12/20/2013 09:40 am ET Updated Feb 18, 2014

The Cost of Farming: Heading on up

Now that the GMO discussion has stabilized, let's move forward.

There is a big picture here that is not being discussed. In the coming weeks, I will be writing about various input costs of farming, because as costs go up we need to be planning and preparing. 

Today I want to discuss what farming looks like from a farmer's point of view. 

Farmers were shocked back in 2008 when the cost of nitrogen fertilizer spiked. Ammonia is a key component for making nitrogen fertilizer, as well as plastics and pesticides, and the cost of ammonia is highly correlated with the price of natural gas.

From the USDA Economic Research Service:

Impact of Rising Natural Gas Prices on U.S. Ammonia Supply

"Natural gas is the primary raw material used to produce ammonia. Approximately 33 million British thermal units (mm Btu) of natural gas are needed to produce 1 ton of ammonia. Natural gas accounts for 72-85 percent of the ammonia production cost, depending on the size of the ammonia plant and the price of ammonia (TFI (a)). Ammonia prices were weakly correlated with natural gas prices before 2000, but became strongly correlated after 2000... " Read the rest here.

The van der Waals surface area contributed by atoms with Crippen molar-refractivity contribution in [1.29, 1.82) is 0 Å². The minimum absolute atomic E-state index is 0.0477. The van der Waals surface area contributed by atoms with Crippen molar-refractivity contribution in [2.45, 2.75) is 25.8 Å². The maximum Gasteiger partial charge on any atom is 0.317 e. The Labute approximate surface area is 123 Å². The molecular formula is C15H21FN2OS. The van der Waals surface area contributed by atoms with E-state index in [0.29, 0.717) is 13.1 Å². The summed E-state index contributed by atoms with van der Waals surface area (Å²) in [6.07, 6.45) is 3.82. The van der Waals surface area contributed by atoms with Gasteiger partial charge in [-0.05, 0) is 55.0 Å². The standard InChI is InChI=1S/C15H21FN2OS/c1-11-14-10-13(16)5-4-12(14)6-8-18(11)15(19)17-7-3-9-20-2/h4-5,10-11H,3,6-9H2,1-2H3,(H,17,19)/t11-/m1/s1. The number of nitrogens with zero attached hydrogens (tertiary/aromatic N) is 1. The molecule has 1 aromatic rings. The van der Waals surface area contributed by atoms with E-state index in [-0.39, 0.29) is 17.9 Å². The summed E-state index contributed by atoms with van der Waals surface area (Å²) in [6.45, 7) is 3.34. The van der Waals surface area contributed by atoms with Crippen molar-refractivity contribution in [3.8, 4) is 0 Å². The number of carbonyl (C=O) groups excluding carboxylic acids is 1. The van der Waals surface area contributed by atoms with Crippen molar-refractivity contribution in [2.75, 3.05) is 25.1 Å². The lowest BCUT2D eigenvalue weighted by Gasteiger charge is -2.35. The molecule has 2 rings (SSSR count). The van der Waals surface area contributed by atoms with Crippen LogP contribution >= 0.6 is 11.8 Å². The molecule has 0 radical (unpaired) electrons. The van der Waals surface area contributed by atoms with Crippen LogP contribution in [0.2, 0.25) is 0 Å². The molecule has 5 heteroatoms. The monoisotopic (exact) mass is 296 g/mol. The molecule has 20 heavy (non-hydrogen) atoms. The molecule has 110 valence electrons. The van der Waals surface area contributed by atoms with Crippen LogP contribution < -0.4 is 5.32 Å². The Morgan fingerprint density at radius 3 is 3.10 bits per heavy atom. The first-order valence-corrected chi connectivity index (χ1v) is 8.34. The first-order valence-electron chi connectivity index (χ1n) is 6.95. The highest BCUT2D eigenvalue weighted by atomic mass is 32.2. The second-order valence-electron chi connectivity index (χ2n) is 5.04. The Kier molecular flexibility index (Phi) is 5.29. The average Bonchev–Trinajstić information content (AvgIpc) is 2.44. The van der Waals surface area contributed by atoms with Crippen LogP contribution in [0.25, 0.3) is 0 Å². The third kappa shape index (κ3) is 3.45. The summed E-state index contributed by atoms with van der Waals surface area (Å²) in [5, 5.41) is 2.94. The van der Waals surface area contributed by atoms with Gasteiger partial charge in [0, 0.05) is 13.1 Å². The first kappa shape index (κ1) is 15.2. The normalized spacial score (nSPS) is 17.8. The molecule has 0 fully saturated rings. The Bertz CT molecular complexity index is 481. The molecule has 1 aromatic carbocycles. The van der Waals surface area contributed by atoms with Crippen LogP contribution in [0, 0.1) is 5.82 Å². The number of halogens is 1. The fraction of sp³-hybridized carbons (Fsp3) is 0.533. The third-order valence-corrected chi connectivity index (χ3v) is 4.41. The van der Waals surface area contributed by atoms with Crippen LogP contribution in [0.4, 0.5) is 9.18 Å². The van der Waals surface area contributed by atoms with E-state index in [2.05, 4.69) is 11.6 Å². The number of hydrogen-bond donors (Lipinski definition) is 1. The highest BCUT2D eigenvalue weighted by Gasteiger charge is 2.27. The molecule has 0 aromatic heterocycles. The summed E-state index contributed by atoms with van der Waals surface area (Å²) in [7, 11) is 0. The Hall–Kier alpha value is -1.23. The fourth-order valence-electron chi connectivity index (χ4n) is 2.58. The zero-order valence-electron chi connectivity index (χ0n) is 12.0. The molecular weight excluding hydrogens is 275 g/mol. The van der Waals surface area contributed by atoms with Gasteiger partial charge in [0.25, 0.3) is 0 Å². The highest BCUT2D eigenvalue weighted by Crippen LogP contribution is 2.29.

Natural gas had been cheap, but its cost started rising and, in 2008, it reached $12/thousand cubic feet (mcf). I addressed the State Farm Bureau convention and told the farmers it was not their fault that fertilizer and input costs had risen so much and that their costs were suddenly so high.

After 2008, the price of natural gas declined dramatically because of shale oil and shale gas production. It dropped below $3/mcf. Right now it's slightly higher, a little over $4/mcf,  because of winter home heating. 

So we've seen the effects of high natural gas prices on farming input before, back in 2008, and we know it will go up again.

What exactly is the outlook for the price of natural gas and therefore fertilizer, plastics and pesticide costs?

On the mainland, thousands of wells produce natural gas. Keep in mind, though, that the average gas well produces 90 percent of its total production -- 90 percent of everything it's going to ever produce -- in its first five years. In contrast, Saudi Arabia oil fields have lasted for more than 50 years.

It's only common sense that natural gas prices are going to rise, and therefore our farming input costs will go even higher. The only question is how fast and how high?

Coming up I'll write about what people are predicting, as far as when prices will go up and how high they will go.